Intelligence agency reminds businesses of the risks of password entry
British intelligence services have reminded firms that resetting their employees’ passwords frequently may make them less secure.
GCHQ’s Communications Electronics Security Group (CESG) told businesses on World Password Day (5th May) that forcing workers to change their passwords may encourage them to reuse passwords from other accounts or write them down to remember them.
It can also affect employees’ productivity if they forget their new passwords and need to ask IT staff to reset their accounts so they can continue with their work.
“Let’s consider how we might limit the harm that comes from an attacker who knows a user’s password,” the CESG explained in a recent post. “The obvious answer is to make the compromised password useless by forcing the legitimate user to replace it with a new one that the attacker doesn’t know. This advice seems straightforward enough.
“The problem is that this doesn’t take into account the inconvenience to users – the ‘usability costs’ – of forcing users to frequently change their passwords. The majority of password policies force us to use passwords that we find hard to remember.
“Our passwords have to be as long as possible and as ‘random’ as possible. And while we can manage this for a handful of passwords, we can’t do this for the dozens of passwords we now use in our online lives.”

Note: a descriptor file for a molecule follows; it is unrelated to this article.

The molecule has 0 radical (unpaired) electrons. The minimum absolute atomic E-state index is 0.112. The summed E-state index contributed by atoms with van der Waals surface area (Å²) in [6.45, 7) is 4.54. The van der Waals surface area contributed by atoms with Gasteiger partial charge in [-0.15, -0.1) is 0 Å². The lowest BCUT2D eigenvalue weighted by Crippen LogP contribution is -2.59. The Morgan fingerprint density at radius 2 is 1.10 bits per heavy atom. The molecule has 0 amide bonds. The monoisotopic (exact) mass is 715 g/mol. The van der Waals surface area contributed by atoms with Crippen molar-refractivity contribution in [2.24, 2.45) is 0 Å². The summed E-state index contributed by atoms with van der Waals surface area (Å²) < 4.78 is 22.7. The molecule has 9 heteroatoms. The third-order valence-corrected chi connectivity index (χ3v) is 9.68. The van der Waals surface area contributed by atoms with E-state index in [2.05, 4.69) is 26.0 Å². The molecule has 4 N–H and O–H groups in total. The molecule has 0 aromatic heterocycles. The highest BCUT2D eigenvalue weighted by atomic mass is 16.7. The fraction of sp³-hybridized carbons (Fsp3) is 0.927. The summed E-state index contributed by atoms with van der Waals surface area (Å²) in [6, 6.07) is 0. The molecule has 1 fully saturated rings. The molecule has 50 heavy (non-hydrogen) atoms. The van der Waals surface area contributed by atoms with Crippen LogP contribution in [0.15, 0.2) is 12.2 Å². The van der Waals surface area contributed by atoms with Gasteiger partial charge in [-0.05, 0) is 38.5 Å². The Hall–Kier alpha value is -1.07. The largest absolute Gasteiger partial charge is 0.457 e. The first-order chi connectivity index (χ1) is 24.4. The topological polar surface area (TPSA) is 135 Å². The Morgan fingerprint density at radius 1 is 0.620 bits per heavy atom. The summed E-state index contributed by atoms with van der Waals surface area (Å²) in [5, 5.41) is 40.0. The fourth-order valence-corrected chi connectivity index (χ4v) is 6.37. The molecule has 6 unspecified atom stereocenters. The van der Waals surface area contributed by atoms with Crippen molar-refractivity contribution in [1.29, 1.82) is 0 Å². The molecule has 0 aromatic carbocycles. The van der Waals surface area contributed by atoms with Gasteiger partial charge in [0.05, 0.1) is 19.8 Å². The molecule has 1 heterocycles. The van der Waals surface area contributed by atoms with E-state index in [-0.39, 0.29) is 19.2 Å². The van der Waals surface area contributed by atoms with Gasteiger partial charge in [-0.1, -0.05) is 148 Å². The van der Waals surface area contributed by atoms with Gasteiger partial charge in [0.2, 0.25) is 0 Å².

The agency said forcing password resets actually increases a firm’s vulnerability, and urged organisations instead to consider using defences like system monitoring tools that can highlight suspicious account activity.
While strong passwords are one of the best forms of defence currently available, they are often stolen in data breaches and via malicious websites or software.
This week hundreds of millions of email accounts were reported to be at risk after a hacker handed over a database of more than a billion stolen login credentials.
And even the experts can be fooled into giving up their details – as was the case when cyber security professionals passed their Twitter login credentials to a conference site.